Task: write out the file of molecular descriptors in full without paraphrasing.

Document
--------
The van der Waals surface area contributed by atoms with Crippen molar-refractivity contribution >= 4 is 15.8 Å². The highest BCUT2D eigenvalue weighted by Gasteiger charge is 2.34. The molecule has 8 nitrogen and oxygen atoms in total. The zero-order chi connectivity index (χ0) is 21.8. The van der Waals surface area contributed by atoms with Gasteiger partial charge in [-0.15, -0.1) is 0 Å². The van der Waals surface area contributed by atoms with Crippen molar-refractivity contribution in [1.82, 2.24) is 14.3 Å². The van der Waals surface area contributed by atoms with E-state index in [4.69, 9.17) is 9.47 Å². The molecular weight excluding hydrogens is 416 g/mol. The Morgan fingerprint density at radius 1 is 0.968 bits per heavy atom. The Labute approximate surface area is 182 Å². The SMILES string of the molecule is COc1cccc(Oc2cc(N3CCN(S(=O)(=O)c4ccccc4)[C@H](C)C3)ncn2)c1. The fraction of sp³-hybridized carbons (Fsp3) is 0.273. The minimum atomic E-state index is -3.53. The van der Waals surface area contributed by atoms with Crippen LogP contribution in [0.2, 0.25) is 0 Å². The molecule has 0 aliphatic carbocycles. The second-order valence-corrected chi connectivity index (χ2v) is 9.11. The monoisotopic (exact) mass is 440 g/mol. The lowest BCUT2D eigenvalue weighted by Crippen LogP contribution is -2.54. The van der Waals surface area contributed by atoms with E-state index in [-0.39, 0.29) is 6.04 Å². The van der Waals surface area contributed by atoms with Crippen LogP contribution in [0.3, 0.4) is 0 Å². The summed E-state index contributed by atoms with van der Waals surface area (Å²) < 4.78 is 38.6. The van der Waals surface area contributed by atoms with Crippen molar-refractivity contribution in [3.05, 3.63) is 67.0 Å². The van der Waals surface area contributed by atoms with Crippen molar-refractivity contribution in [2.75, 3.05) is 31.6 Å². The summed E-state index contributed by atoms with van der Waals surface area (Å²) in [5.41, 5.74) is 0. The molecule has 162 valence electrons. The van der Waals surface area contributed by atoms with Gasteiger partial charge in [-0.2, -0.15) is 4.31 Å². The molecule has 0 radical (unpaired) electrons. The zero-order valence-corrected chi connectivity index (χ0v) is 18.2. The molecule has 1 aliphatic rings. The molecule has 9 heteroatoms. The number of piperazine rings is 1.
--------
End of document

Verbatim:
The van der Waals surface area contributed by atoms with Crippen molar-refractivity contribution >= 4 is 15.8 Å². The highest BCUT2D eigenvalue weighted by Gasteiger charge is 2.34. The molecule has 8 nitrogen and oxygen atoms in total. The zero-order chi connectivity index (χ0) is 21.8. The van der Waals surface area contributed by atoms with Gasteiger partial charge in [-0.15, -0.1) is 0 Å². The van der Waals surface area contributed by atoms with Crippen molar-refractivity contribution in [1.82, 2.24) is 14.3 Å². The van der Waals surface area contributed by atoms with E-state index in [4.69, 9.17) is 9.47 Å². The molecular weight excluding hydrogens is 416 g/mol. The Morgan fingerprint density at radius 1 is 0.968 bits per heavy atom. The Labute approximate surface area is 182 Å². The SMILES string of the molecule is COc1cccc(Oc2cc(N3CCN(S(=O)(=O)c4ccccc4)[C@H](C)C3)ncn2)c1. The fraction of sp³-hybridized carbons (Fsp3) is 0.273. The minimum atomic E-state index is -3.53. The van der Waals surface area contributed by atoms with Crippen LogP contribution in [0.2, 0.25) is 0 Å². The molecule has 0 aliphatic carbocycles. The second-order valence-corrected chi connectivity index (χ2v) is 9.11. The monoisotopic (exact) mass is 440 g/mol. The lowest BCUT2D eigenvalue weighted by Crippen LogP contribution is -2.54. The van der Waals surface area contributed by atoms with E-state index in [-0.39, 0.29) is 6.04 Å². The van der Waals surface area contributed by atoms with Crippen LogP contribution in [0.3, 0.4) is 0 Å². The summed E-state index contributed by atoms with van der Waals surface area (Å²) < 4.78 is 38.6. The van der Waals surface area contributed by atoms with Crippen molar-refractivity contribution in [3.05, 3.63) is 67.0 Å². The van der Waals surface area contributed by atoms with Crippen molar-refractivity contribution in [2.75, 3.05) is 31.6 Å². The summed E-state index contributed by atoms with van der Waals surface area (Å²) in [5.41, 5.74) is 0. The molecule has 162 valence electrons. The van der Waals surface area contributed by atoms with Gasteiger partial charge in [-0.2, -0.15) is 4.31 Å². The molecule has 0 radical (unpaired) electrons. The zero-order valence-corrected chi connectivity index (χ0v) is 18.2. The molecule has 1 aliphatic rings. The molecule has 9 heteroatoms. The number of piperazine rings is 1.